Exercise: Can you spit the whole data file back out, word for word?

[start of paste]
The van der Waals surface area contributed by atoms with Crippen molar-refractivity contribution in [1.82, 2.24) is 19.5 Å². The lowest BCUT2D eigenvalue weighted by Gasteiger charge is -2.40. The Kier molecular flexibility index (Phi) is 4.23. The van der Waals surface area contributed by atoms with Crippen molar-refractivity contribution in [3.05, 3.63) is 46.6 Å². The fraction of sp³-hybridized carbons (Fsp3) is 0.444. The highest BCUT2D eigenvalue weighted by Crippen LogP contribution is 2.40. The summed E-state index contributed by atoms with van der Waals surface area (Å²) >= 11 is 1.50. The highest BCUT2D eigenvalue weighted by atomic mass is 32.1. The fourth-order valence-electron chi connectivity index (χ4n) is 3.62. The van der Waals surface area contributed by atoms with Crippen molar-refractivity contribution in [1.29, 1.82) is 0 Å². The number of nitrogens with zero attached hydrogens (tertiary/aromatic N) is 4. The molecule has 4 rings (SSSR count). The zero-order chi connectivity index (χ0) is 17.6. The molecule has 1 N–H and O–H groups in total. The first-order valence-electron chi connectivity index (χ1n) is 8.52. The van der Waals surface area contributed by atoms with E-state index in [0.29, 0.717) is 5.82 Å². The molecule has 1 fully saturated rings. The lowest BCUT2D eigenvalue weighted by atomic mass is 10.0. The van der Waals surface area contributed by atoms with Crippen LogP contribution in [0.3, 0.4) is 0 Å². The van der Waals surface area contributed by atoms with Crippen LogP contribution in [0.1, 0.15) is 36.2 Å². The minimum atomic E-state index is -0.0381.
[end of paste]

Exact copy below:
The van der Waals surface area contributed by atoms with Crippen molar-refractivity contribution in [1.82, 2.24) is 19.5 Å². The lowest BCUT2D eigenvalue weighted by Gasteiger charge is -2.40. The Kier molecular flexibility index (Phi) is 4.23. The van der Waals surface area contributed by atoms with Crippen molar-refractivity contribution in [3.05, 3.63) is 46.6 Å². The fraction of sp³-hybridized carbons (Fsp3) is 0.444. The highest BCUT2D eigenvalue weighted by Crippen LogP contribution is 2.40. The summed E-state index contributed by atoms with van der Waals surface area (Å²) >= 11 is 1.50. The highest BCUT2D eigenvalue weighted by atomic mass is 32.1. The fourth-order valence-electron chi connectivity index (χ4n) is 3.62. The van der Waals surface area contributed by atoms with Crippen molar-refractivity contribution in [1.29, 1.82) is 0 Å². The number of nitrogens with zero attached hydrogens (tertiary/aromatic N) is 4. The molecule has 4 rings (SSSR count). The zero-order chi connectivity index (χ0) is 17.6. The molecule has 1 N–H and O–H groups in total. The first-order valence-electron chi connectivity index (χ1n) is 8.52. The van der Waals surface area contributed by atoms with E-state index in [0.29, 0.717) is 5.82 Å². The molecule has 1 fully saturated rings. The lowest BCUT2D eigenvalue weighted by atomic mass is 10.0. The van der Waals surface area contributed by atoms with Crippen LogP contribution in [0.3, 0.4) is 0 Å². The van der Waals surface area contributed by atoms with Crippen LogP contribution in [0.1, 0.15) is 36.2 Å². The minimum atomic E-state index is -0.0381.